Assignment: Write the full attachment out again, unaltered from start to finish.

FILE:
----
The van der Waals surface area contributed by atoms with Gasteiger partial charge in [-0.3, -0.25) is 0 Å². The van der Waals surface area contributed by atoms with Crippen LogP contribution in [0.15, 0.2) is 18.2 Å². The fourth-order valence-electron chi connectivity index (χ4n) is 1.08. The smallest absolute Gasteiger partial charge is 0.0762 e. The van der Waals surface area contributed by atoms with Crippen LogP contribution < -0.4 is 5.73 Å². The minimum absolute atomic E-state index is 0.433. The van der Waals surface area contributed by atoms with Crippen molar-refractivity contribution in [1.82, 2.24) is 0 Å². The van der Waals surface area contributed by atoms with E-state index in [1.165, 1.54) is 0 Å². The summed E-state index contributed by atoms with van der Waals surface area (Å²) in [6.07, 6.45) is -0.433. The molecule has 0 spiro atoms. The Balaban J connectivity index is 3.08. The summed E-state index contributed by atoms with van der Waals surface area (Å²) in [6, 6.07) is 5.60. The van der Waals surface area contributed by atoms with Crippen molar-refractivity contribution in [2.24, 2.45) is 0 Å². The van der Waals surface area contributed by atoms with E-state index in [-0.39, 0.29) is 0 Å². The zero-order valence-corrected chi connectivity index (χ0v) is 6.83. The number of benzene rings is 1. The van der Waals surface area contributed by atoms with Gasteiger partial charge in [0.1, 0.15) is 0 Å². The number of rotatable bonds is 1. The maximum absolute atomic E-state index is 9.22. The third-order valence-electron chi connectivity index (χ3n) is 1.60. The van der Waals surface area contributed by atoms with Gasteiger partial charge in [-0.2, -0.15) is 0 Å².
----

The van der Waals surface area contributed by atoms with Gasteiger partial charge in [-0.3, -0.25) is 0 Å². The van der Waals surface area contributed by atoms with Crippen LogP contribution in [0.15, 0.2) is 18.2 Å². The fourth-order valence-electron chi connectivity index (χ4n) is 1.08. The smallest absolute Gasteiger partial charge is 0.0762 e. The van der Waals surface area contributed by atoms with Crippen LogP contribution < -0.4 is 5.73 Å². The minimum absolute atomic E-state index is 0.433. The van der Waals surface area contributed by atoms with Crippen molar-refractivity contribution in [1.82, 2.24) is 0 Å². The van der Waals surface area contributed by atoms with E-state index in [1.165, 1.54) is 0 Å². The summed E-state index contributed by atoms with van der Waals surface area (Å²) in [6.07, 6.45) is -0.433. The molecule has 0 spiro atoms. The Balaban J connectivity index is 3.08. The summed E-state index contributed by atoms with van der Waals surface area (Å²) in [6, 6.07) is 5.60. The van der Waals surface area contributed by atoms with Crippen molar-refractivity contribution in [2.24, 2.45) is 0 Å². The van der Waals surface area contributed by atoms with E-state index in [-0.39, 0.29) is 0 Å². The zero-order valence-corrected chi connectivity index (χ0v) is 6.83. The number of benzene rings is 1. The van der Waals surface area contributed by atoms with Gasteiger partial charge in [0.1, 0.15) is 0 Å². The number of rotatable bonds is 1. The maximum absolute atomic E-state index is 9.22. The third-order valence-electron chi connectivity index (χ3n) is 1.60. The van der Waals surface area contributed by atoms with Gasteiger partial charge in [-0.2, -0.15) is 0 Å².